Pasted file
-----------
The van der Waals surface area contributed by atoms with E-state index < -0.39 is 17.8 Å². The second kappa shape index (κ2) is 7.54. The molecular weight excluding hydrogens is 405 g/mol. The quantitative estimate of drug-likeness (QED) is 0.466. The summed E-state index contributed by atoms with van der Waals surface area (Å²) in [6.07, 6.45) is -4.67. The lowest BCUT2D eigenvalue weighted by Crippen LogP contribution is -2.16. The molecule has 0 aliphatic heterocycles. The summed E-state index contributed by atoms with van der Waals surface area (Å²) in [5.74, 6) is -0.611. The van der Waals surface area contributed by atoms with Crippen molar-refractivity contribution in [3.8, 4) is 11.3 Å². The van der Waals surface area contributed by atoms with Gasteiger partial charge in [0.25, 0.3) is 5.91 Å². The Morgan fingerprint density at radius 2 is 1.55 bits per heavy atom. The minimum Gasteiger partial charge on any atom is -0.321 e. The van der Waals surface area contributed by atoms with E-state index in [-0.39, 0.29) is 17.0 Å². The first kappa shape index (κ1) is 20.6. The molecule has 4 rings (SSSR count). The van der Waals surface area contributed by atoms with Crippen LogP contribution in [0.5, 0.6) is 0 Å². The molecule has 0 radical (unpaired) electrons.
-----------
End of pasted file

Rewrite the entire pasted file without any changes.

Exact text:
The van der Waals surface area contributed by atoms with E-state index < -0.39 is 17.8 Å². The second kappa shape index (κ2) is 7.54. The molecular weight excluding hydrogens is 405 g/mol. The quantitative estimate of drug-likeness (QED) is 0.466. The summed E-state index contributed by atoms with van der Waals surface area (Å²) in [6.07, 6.45) is -4.67. The lowest BCUT2D eigenvalue weighted by Crippen LogP contribution is -2.16. The molecule has 0 aliphatic heterocycles. The summed E-state index contributed by atoms with van der Waals surface area (Å²) in [5.74, 6) is -0.611. The van der Waals surface area contributed by atoms with Crippen molar-refractivity contribution in [3.8, 4) is 11.3 Å². The van der Waals surface area contributed by atoms with Gasteiger partial charge in [0.25, 0.3) is 5.91 Å². The Morgan fingerprint density at radius 2 is 1.55 bits per heavy atom. The minimum Gasteiger partial charge on any atom is -0.321 e. The van der Waals surface area contributed by atoms with E-state index in [-0.39, 0.29) is 17.0 Å². The first kappa shape index (κ1) is 20.6. The molecule has 4 rings (SSSR count). The van der Waals surface area contributed by atoms with Crippen LogP contribution in [0.5, 0.6) is 0 Å². The molecule has 0 radical (unpaired) electrons.